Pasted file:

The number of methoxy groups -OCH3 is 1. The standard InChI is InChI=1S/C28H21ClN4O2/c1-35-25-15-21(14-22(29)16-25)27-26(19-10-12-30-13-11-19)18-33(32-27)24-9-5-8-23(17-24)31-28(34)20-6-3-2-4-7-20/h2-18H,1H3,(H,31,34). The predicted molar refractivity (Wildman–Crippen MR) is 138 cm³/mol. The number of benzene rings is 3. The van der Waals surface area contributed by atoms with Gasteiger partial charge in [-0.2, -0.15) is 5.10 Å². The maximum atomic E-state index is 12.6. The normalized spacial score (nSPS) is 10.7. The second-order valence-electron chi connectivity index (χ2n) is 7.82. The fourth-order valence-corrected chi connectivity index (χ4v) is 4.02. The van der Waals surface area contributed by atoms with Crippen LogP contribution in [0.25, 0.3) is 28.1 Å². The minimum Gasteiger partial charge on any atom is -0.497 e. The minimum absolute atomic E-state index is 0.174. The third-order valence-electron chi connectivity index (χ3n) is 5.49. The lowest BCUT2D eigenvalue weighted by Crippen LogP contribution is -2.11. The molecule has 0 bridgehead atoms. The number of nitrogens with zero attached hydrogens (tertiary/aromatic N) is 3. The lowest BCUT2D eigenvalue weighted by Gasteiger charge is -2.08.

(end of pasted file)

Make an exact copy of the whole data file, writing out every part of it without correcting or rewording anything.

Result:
The number of methoxy groups -OCH3 is 1. The standard InChI is InChI=1S/C28H21ClN4O2/c1-35-25-15-21(14-22(29)16-25)27-26(19-10-12-30-13-11-19)18-33(32-27)24-9-5-8-23(17-24)31-28(34)20-6-3-2-4-7-20/h2-18H,1H3,(H,31,34). The predicted molar refractivity (Wildman–Crippen MR) is 138 cm³/mol. The number of benzene rings is 3. The van der Waals surface area contributed by atoms with Gasteiger partial charge in [-0.2, -0.15) is 5.10 Å². The maximum atomic E-state index is 12.6. The normalized spacial score (nSPS) is 10.7. The second-order valence-electron chi connectivity index (χ2n) is 7.82. The fourth-order valence-corrected chi connectivity index (χ4v) is 4.02. The van der Waals surface area contributed by atoms with Crippen LogP contribution in [0.25, 0.3) is 28.1 Å². The minimum Gasteiger partial charge on any atom is -0.497 e. The minimum absolute atomic E-state index is 0.174. The third-order valence-electron chi connectivity index (χ3n) is 5.49. The lowest BCUT2D eigenvalue weighted by Crippen LogP contribution is -2.11. The molecule has 0 bridgehead atoms. The number of nitrogens with zero attached hydrogens (tertiary/aromatic N) is 3. The lowest BCUT2D eigenvalue weighted by Gasteiger charge is -2.08.